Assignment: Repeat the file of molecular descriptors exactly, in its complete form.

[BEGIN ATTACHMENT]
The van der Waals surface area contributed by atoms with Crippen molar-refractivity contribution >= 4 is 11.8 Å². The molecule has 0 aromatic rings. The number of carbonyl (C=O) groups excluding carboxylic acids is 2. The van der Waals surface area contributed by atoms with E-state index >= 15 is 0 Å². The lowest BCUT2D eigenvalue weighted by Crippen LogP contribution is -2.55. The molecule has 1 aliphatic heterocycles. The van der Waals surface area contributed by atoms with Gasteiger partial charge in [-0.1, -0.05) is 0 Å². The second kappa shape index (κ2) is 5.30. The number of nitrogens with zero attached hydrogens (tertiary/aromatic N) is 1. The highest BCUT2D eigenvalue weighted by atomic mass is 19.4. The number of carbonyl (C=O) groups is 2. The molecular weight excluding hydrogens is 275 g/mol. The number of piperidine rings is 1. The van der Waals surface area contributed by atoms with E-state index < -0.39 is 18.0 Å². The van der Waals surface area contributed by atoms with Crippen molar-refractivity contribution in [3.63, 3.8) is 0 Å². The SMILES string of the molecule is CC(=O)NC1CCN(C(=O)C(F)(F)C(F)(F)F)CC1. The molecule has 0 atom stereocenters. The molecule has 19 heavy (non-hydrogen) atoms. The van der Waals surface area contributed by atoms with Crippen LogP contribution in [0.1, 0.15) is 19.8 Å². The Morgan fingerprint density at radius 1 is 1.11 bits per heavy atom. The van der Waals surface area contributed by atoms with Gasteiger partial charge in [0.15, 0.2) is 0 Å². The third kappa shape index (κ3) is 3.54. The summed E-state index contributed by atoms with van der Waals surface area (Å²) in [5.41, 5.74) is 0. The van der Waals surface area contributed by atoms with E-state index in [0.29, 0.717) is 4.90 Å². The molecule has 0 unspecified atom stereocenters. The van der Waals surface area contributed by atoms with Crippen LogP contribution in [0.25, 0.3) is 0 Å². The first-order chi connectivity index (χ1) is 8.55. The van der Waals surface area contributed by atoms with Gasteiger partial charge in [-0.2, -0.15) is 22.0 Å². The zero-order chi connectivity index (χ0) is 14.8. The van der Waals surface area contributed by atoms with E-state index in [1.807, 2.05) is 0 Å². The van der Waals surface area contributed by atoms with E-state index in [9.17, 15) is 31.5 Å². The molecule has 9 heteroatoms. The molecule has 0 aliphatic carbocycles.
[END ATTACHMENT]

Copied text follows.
The van der Waals surface area contributed by atoms with Crippen molar-refractivity contribution >= 4 is 11.8 Å². The molecule has 0 aromatic rings. The number of carbonyl (C=O) groups excluding carboxylic acids is 2. The van der Waals surface area contributed by atoms with E-state index >= 15 is 0 Å². The lowest BCUT2D eigenvalue weighted by Crippen LogP contribution is -2.55. The molecule has 1 aliphatic heterocycles. The van der Waals surface area contributed by atoms with Gasteiger partial charge in [-0.1, -0.05) is 0 Å². The second kappa shape index (κ2) is 5.30. The number of nitrogens with zero attached hydrogens (tertiary/aromatic N) is 1. The highest BCUT2D eigenvalue weighted by atomic mass is 19.4. The number of carbonyl (C=O) groups is 2. The molecular weight excluding hydrogens is 275 g/mol. The number of piperidine rings is 1. The van der Waals surface area contributed by atoms with E-state index < -0.39 is 18.0 Å². The van der Waals surface area contributed by atoms with Crippen molar-refractivity contribution in [3.63, 3.8) is 0 Å². The SMILES string of the molecule is CC(=O)NC1CCN(C(=O)C(F)(F)C(F)(F)F)CC1. The molecule has 0 atom stereocenters. The molecule has 19 heavy (non-hydrogen) atoms. The van der Waals surface area contributed by atoms with Crippen LogP contribution in [0.1, 0.15) is 19.8 Å². The Morgan fingerprint density at radius 1 is 1.11 bits per heavy atom. The van der Waals surface area contributed by atoms with Gasteiger partial charge in [0.15, 0.2) is 0 Å². The third kappa shape index (κ3) is 3.54. The summed E-state index contributed by atoms with van der Waals surface area (Å²) in [5.41, 5.74) is 0. The van der Waals surface area contributed by atoms with E-state index in [0.29, 0.717) is 4.90 Å². The molecule has 0 unspecified atom stereocenters. The van der Waals surface area contributed by atoms with Crippen LogP contribution in [0.25, 0.3) is 0 Å². The first-order chi connectivity index (χ1) is 8.55. The van der Waals surface area contributed by atoms with Gasteiger partial charge in [-0.2, -0.15) is 22.0 Å². The zero-order chi connectivity index (χ0) is 14.8. The van der Waals surface area contributed by atoms with E-state index in [1.807, 2.05) is 0 Å². The van der Waals surface area contributed by atoms with E-state index in [9.17, 15) is 31.5 Å². The molecule has 9 heteroatoms. The molecule has 0 aliphatic carbocycles.